Kirpilä Art Collection

Opening hours: Wed 2 pm–6 pm, Sun 12 pm–4 pm. Also open to groups by arrangement.

Admission: free

Address: Pohjoinen Hesperiankatu 7, 6th floor, 00260 Helsinki

The Kirpilä Art Collection is housed in the former home of the rheumatologist and art collector Juhani Kirpilä (1931–1988) on Hesperiankatu esplanade in the Helsinki district of Töölö.

 Juhani Kirpilä (28.9.1931–3.8.1988). 

Kirpilä collected Finnish art – paintings, prints and sculptures – dating from the mid-nineteenth century to the 1980s. Around one half of the 500 items in the collection are on display at each time, and the hanging arrangement is altered several times each year. The most extensively represented era in the collection is the first half of the twentieth century, which was the collector’s favourite period in art history. There is a particular emphasis on portraiture, landscapes and works by women artists. Some of the artists most admired by Kirpilä included Åke Mattas, Helene Schjerfbeck, Yrjö Saarinen, Kain Tapper and Essi Renvall.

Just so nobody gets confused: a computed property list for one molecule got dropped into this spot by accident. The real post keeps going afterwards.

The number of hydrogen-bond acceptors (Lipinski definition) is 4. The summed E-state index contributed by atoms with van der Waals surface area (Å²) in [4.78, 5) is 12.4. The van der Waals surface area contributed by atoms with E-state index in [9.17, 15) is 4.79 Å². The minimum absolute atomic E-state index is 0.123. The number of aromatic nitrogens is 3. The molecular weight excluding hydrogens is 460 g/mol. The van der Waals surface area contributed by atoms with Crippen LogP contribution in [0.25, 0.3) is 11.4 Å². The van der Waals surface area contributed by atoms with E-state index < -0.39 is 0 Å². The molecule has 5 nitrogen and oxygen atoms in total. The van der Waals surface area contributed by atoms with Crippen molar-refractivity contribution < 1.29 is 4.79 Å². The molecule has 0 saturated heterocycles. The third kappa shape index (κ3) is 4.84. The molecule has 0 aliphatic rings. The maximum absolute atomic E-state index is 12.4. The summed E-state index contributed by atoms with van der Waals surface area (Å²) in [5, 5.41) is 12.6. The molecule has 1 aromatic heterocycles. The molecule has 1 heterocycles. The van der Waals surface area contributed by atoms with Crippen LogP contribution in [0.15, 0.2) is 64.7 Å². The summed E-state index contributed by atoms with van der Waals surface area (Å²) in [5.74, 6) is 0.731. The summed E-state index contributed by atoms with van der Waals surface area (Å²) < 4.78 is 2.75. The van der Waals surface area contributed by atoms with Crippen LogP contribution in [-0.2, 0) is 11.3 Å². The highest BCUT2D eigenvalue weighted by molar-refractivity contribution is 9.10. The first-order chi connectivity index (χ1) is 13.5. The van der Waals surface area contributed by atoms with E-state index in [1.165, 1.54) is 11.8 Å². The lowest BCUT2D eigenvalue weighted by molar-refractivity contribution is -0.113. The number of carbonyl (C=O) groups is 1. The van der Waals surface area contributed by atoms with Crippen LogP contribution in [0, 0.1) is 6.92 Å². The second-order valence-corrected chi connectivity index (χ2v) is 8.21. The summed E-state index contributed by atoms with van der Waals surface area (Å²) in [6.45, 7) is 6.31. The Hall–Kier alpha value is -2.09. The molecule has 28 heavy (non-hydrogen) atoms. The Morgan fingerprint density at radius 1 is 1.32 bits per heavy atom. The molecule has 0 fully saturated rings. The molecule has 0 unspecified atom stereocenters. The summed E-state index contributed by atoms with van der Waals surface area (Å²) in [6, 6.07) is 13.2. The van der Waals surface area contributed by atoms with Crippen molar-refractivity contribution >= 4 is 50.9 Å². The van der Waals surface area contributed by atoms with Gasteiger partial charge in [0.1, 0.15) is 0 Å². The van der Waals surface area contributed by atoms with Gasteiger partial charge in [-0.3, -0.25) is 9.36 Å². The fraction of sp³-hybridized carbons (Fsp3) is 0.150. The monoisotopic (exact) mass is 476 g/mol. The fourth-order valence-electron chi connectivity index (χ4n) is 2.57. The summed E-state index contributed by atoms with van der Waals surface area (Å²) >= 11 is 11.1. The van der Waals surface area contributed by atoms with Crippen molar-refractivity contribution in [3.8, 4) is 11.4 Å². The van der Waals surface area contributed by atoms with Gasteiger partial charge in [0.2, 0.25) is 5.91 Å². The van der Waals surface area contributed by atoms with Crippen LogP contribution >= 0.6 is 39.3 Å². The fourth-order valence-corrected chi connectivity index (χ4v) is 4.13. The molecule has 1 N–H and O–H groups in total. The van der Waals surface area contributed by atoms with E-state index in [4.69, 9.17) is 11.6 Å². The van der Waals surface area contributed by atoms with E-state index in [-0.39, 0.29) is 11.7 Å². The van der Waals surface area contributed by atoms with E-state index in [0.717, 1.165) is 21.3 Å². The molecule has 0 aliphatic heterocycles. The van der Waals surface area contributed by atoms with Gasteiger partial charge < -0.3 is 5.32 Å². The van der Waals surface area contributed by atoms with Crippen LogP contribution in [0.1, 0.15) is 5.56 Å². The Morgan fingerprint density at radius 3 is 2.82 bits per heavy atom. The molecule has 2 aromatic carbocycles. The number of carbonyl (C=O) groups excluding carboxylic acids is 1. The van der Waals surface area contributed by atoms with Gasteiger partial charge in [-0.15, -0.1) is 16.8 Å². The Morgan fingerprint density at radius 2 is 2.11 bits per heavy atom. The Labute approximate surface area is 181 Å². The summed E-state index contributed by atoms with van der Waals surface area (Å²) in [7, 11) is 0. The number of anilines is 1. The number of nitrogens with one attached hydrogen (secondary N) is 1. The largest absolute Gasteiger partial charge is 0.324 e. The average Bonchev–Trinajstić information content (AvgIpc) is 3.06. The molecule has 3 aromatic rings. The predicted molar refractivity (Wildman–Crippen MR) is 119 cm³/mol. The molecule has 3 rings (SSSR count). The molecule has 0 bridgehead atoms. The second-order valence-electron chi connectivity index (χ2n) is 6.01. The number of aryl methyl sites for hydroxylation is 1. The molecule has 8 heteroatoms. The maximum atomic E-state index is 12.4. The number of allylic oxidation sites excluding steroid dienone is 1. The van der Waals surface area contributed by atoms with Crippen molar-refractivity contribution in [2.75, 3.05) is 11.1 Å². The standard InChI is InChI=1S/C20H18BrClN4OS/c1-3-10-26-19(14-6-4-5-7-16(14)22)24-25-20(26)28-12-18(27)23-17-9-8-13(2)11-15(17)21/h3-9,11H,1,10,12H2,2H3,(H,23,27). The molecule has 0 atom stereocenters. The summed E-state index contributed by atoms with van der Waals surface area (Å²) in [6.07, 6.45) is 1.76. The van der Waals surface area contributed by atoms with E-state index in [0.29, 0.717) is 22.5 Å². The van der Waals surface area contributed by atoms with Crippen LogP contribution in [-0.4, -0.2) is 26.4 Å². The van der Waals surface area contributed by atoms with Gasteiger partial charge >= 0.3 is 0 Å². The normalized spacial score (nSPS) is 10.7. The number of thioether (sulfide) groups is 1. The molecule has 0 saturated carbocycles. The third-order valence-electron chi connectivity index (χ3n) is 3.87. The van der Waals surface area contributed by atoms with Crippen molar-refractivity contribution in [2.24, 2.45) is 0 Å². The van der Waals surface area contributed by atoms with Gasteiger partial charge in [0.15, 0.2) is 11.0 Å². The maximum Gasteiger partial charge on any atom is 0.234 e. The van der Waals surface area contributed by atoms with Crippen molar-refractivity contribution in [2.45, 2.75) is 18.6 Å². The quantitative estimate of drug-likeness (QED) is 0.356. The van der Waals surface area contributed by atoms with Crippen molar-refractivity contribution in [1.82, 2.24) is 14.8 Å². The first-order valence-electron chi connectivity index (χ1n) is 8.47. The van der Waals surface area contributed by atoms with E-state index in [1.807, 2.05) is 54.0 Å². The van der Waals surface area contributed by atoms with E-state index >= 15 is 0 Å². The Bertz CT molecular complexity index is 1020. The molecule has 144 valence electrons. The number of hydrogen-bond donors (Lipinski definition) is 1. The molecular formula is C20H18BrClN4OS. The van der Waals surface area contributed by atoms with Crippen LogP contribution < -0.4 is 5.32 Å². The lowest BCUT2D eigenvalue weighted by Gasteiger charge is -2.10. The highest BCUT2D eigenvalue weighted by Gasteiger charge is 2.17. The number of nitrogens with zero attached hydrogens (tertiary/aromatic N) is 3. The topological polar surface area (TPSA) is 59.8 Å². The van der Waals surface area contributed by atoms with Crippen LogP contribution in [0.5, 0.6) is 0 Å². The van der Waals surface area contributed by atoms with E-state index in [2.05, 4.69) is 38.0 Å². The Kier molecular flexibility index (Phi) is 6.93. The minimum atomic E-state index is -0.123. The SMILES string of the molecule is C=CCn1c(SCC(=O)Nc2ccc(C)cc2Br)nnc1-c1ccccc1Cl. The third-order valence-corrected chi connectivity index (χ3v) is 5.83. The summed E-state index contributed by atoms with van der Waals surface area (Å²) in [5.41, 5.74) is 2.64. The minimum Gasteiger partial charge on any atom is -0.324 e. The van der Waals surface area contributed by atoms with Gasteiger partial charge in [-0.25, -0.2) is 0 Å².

Juhani Kirpilä died in 1988 and his home was opened to the public as the Kirpilä Art Collection, after a complete renovation, in June 1992. The collection is open to the public free of charge two days a week, as well as by appointment for groups. Themed tours, including queer tours, and concerts are held all year round.

The museum is situated on the top floor of an apartment block designed by the architect Karl Lindahl and completed in 1934. It joins together two apartments that used to be the mirror image of each other, with panoramic views over Töölö. Juhani Kirpilä and his partner, the antiques dealer Karl Rosenqvist, moved into the apartment in 1979.

The collection is maintained by the Finnish Cultural Foundation, to which the Helsinki-born Kirpilä bequeathed his fortune and art collection. The Cultural Foundation is a privately funded organisation that promotes culture through grants, projects and other means. Juhani Kirpilä’s donor fund also helps to fund fine art and related research in the form of annual grants.

Read more about Juhani Kirpilä.

Read more about the Kirpilä Art Collection.


View of the Grand Salon. Photo: Riitta Supperi
View of the Drawing Room. Photo: Riitta Supperi
Helene Schjerfbeck (1862–1946), The Blacksmith’s Daughter, 1928. Photo: Rauno Träskelin
Åke Mattas (1920–1962), Self-Portrait, 1962. Photo: Rauno Träskelin
Kain Tapper (1930–2004), Takku, 1975. Photo: Rauno Träskelin
Juhani Kirpilä (28.9.1931–3.8.1988). Photo: Archives of the Kirpilä Art Collection / Harri Tahvanainen
View of the Mattas-room. Photo: Riitta Supperi

View of the Mattas room.

Helene Schjerfbeck (1862–1946), The Blacksmith’s Daughter, 1928.

Åke Mattas (1920–1962), Self-Portrait, 1962. 

Kain Tapper (1930–2004), Takku, 1975.